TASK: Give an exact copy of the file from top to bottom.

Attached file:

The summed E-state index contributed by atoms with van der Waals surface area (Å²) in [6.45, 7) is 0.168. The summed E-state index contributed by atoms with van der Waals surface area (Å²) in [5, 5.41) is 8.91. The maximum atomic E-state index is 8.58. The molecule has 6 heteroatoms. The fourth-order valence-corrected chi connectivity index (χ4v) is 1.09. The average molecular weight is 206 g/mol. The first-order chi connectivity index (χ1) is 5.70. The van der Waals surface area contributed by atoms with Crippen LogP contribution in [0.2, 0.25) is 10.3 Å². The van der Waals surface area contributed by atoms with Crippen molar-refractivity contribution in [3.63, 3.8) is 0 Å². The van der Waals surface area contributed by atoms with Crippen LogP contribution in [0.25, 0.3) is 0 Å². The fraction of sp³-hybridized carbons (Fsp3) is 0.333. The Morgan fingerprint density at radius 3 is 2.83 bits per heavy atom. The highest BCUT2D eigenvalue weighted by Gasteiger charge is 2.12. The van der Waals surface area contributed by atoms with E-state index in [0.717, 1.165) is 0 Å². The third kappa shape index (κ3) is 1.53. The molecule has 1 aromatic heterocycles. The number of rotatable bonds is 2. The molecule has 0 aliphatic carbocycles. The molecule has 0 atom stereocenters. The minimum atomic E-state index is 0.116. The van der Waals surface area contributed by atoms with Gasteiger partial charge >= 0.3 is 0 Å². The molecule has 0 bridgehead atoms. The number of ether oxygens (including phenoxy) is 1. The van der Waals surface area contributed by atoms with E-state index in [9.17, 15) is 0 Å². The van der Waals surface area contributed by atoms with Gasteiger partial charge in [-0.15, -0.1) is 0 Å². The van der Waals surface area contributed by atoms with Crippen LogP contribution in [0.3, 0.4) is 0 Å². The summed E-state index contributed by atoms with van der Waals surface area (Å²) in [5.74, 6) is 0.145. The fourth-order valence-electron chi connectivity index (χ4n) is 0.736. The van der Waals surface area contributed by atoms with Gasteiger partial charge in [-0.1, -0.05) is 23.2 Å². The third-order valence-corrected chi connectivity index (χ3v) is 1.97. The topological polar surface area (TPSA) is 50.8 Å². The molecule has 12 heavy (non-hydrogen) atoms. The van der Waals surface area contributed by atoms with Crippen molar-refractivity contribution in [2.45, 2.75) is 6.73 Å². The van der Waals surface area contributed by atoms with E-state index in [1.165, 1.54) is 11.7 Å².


The summed E-state index contributed by atoms with van der Waals surface area (Å²) in [6.45, 7) is 0.168. The summed E-state index contributed by atoms with van der Waals surface area (Å²) in [5, 5.41) is 8.91. The maximum atomic E-state index is 8.58. The molecule has 6 heteroatoms. The fourth-order valence-corrected chi connectivity index (χ4v) is 1.09. The average molecular weight is 206 g/mol. The first-order chi connectivity index (χ1) is 5.70. The van der Waals surface area contributed by atoms with Crippen LogP contribution in [0.2, 0.25) is 10.3 Å². The van der Waals surface area contributed by atoms with Crippen molar-refractivity contribution in [3.63, 3.8) is 0 Å². The van der Waals surface area contributed by atoms with Crippen LogP contribution in [0.25, 0.3) is 0 Å². The fraction of sp³-hybridized carbons (Fsp3) is 0.333. The Morgan fingerprint density at radius 3 is 2.83 bits per heavy atom. The highest BCUT2D eigenvalue weighted by Gasteiger charge is 2.12. The van der Waals surface area contributed by atoms with E-state index in [0.717, 1.165) is 0 Å². The third kappa shape index (κ3) is 1.53. The molecule has 1 aromatic heterocycles. The number of rotatable bonds is 2. The molecule has 0 aliphatic carbocycles. The molecule has 0 atom stereocenters. The minimum atomic E-state index is 0.116. The van der Waals surface area contributed by atoms with Gasteiger partial charge >= 0.3 is 0 Å². The molecule has 0 bridgehead atoms. The number of ether oxygens (including phenoxy) is 1. The van der Waals surface area contributed by atoms with E-state index in [9.17, 15) is 0 Å². The van der Waals surface area contributed by atoms with Gasteiger partial charge in [-0.15, -0.1) is 0 Å². The van der Waals surface area contributed by atoms with Crippen LogP contribution in [0.3, 0.4) is 0 Å². The summed E-state index contributed by atoms with van der Waals surface area (Å²) in [5.74, 6) is 0.145. The fourth-order valence-electron chi connectivity index (χ4n) is 0.736. The van der Waals surface area contributed by atoms with Gasteiger partial charge in [-0.1, -0.05) is 23.2 Å². The third-order valence-corrected chi connectivity index (χ3v) is 1.97. The topological polar surface area (TPSA) is 50.8 Å². The molecule has 12 heavy (non-hydrogen) atoms. The van der Waals surface area contributed by atoms with Crippen molar-refractivity contribution in [2.45, 2.75) is 6.73 Å². The van der Waals surface area contributed by atoms with E-state index in [1.165, 1.54) is 11.7 Å².